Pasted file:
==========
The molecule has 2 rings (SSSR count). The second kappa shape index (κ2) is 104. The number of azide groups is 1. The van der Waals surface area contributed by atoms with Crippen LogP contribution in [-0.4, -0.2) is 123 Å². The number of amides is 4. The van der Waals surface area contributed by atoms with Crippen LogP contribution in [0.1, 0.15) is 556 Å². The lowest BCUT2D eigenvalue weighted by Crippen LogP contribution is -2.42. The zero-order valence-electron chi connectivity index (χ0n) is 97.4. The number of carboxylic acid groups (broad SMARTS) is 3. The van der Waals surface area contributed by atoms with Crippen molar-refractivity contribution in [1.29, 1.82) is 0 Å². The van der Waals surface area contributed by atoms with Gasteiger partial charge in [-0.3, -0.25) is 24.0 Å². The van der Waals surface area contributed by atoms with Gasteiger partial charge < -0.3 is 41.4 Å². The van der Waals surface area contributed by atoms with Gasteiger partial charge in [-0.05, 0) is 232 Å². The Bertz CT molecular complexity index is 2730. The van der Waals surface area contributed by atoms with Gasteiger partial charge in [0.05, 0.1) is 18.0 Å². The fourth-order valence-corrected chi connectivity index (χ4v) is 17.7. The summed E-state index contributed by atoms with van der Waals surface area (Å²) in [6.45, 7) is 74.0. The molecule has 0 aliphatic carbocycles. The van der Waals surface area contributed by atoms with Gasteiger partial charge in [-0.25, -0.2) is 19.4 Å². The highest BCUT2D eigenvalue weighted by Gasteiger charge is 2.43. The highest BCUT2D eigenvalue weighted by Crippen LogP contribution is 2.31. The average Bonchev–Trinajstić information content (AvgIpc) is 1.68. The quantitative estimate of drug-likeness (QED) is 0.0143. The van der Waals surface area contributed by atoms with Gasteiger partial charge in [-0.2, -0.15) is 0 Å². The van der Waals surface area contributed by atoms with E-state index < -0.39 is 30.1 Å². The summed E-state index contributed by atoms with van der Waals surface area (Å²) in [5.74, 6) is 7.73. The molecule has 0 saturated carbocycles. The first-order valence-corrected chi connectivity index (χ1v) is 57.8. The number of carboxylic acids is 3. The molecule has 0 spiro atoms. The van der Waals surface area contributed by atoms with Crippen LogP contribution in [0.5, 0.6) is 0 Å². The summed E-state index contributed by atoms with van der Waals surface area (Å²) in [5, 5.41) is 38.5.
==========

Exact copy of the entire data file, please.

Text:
The molecule has 2 rings (SSSR count). The second kappa shape index (κ2) is 104. The number of azide groups is 1. The van der Waals surface area contributed by atoms with Crippen LogP contribution in [-0.4, -0.2) is 123 Å². The number of amides is 4. The van der Waals surface area contributed by atoms with Crippen LogP contribution in [0.1, 0.15) is 556 Å². The lowest BCUT2D eigenvalue weighted by Crippen LogP contribution is -2.42. The zero-order valence-electron chi connectivity index (χ0n) is 97.4. The number of carboxylic acid groups (broad SMARTS) is 3. The van der Waals surface area contributed by atoms with Crippen molar-refractivity contribution in [1.29, 1.82) is 0 Å². The van der Waals surface area contributed by atoms with Gasteiger partial charge in [-0.3, -0.25) is 24.0 Å². The van der Waals surface area contributed by atoms with Gasteiger partial charge < -0.3 is 41.4 Å². The van der Waals surface area contributed by atoms with Gasteiger partial charge in [-0.05, 0) is 232 Å². The Bertz CT molecular complexity index is 2730. The van der Waals surface area contributed by atoms with Gasteiger partial charge in [0.05, 0.1) is 18.0 Å². The fourth-order valence-corrected chi connectivity index (χ4v) is 17.7. The summed E-state index contributed by atoms with van der Waals surface area (Å²) in [6.45, 7) is 74.0. The molecule has 0 aliphatic carbocycles. The van der Waals surface area contributed by atoms with Gasteiger partial charge in [-0.25, -0.2) is 19.4 Å². The highest BCUT2D eigenvalue weighted by Gasteiger charge is 2.43. The highest BCUT2D eigenvalue weighted by Crippen LogP contribution is 2.31. The average Bonchev–Trinajstić information content (AvgIpc) is 1.68. The quantitative estimate of drug-likeness (QED) is 0.0143. The van der Waals surface area contributed by atoms with Gasteiger partial charge in [-0.2, -0.15) is 0 Å². The van der Waals surface area contributed by atoms with E-state index < -0.39 is 30.1 Å². The summed E-state index contributed by atoms with van der Waals surface area (Å²) in [5.74, 6) is 7.73. The molecule has 0 saturated carbocycles. The first-order valence-corrected chi connectivity index (χ1v) is 57.8. The number of carboxylic acids is 3. The molecule has 0 spiro atoms. The van der Waals surface area contributed by atoms with Crippen LogP contribution in [0.5, 0.6) is 0 Å². The summed E-state index contributed by atoms with van der Waals surface area (Å²) in [5, 5.41) is 38.5.